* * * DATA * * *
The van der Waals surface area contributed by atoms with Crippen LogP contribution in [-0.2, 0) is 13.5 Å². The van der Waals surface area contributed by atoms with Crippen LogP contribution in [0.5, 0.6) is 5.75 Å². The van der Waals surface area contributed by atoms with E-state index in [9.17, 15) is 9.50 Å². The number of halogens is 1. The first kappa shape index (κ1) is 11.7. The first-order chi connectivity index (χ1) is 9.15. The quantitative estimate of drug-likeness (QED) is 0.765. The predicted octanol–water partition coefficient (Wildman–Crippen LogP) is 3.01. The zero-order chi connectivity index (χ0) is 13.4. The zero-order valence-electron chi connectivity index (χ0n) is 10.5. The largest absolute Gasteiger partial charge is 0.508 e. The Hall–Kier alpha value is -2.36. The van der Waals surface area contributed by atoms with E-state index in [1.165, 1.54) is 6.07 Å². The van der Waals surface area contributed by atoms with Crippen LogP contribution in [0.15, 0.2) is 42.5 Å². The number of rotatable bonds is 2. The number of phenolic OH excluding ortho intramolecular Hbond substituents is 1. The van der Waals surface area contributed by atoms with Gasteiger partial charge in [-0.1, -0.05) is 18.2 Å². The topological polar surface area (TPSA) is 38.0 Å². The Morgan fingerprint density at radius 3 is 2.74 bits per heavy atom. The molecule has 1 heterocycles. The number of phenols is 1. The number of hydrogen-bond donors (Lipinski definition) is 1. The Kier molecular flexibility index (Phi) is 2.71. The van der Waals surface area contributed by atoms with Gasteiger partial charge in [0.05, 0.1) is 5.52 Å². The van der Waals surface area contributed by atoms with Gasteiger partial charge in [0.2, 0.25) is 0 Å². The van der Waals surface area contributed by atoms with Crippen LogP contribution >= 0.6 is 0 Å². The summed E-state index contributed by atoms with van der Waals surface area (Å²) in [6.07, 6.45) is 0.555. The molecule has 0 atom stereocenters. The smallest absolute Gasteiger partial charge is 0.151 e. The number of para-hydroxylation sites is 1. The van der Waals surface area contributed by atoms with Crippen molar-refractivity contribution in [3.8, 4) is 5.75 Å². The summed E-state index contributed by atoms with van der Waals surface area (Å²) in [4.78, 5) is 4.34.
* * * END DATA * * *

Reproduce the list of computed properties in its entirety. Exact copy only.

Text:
The van der Waals surface area contributed by atoms with Crippen LogP contribution in [-0.2, 0) is 13.5 Å². The van der Waals surface area contributed by atoms with Crippen LogP contribution in [0.5, 0.6) is 5.75 Å². The van der Waals surface area contributed by atoms with E-state index in [9.17, 15) is 9.50 Å². The number of halogens is 1. The first kappa shape index (κ1) is 11.7. The first-order chi connectivity index (χ1) is 9.15. The quantitative estimate of drug-likeness (QED) is 0.765. The predicted octanol–water partition coefficient (Wildman–Crippen LogP) is 3.01. The zero-order chi connectivity index (χ0) is 13.4. The zero-order valence-electron chi connectivity index (χ0n) is 10.5. The largest absolute Gasteiger partial charge is 0.508 e. The Hall–Kier alpha value is -2.36. The van der Waals surface area contributed by atoms with E-state index in [1.165, 1.54) is 6.07 Å². The van der Waals surface area contributed by atoms with Crippen LogP contribution in [0.15, 0.2) is 42.5 Å². The number of rotatable bonds is 2. The number of phenolic OH excluding ortho intramolecular Hbond substituents is 1. The van der Waals surface area contributed by atoms with Gasteiger partial charge in [-0.1, -0.05) is 18.2 Å². The topological polar surface area (TPSA) is 38.0 Å². The Morgan fingerprint density at radius 3 is 2.74 bits per heavy atom. The molecule has 1 heterocycles. The number of phenols is 1. The number of hydrogen-bond donors (Lipinski definition) is 1. The Kier molecular flexibility index (Phi) is 2.71. The van der Waals surface area contributed by atoms with Gasteiger partial charge in [0.05, 0.1) is 5.52 Å². The van der Waals surface area contributed by atoms with Gasteiger partial charge in [0.2, 0.25) is 0 Å². The van der Waals surface area contributed by atoms with Crippen LogP contribution >= 0.6 is 0 Å². The summed E-state index contributed by atoms with van der Waals surface area (Å²) in [6.07, 6.45) is 0.555. The molecule has 0 atom stereocenters. The smallest absolute Gasteiger partial charge is 0.151 e. The number of para-hydroxylation sites is 1. The van der Waals surface area contributed by atoms with Crippen molar-refractivity contribution in [3.8, 4) is 5.75 Å². The summed E-state index contributed by atoms with van der Waals surface area (Å²) in [4.78, 5) is 4.34.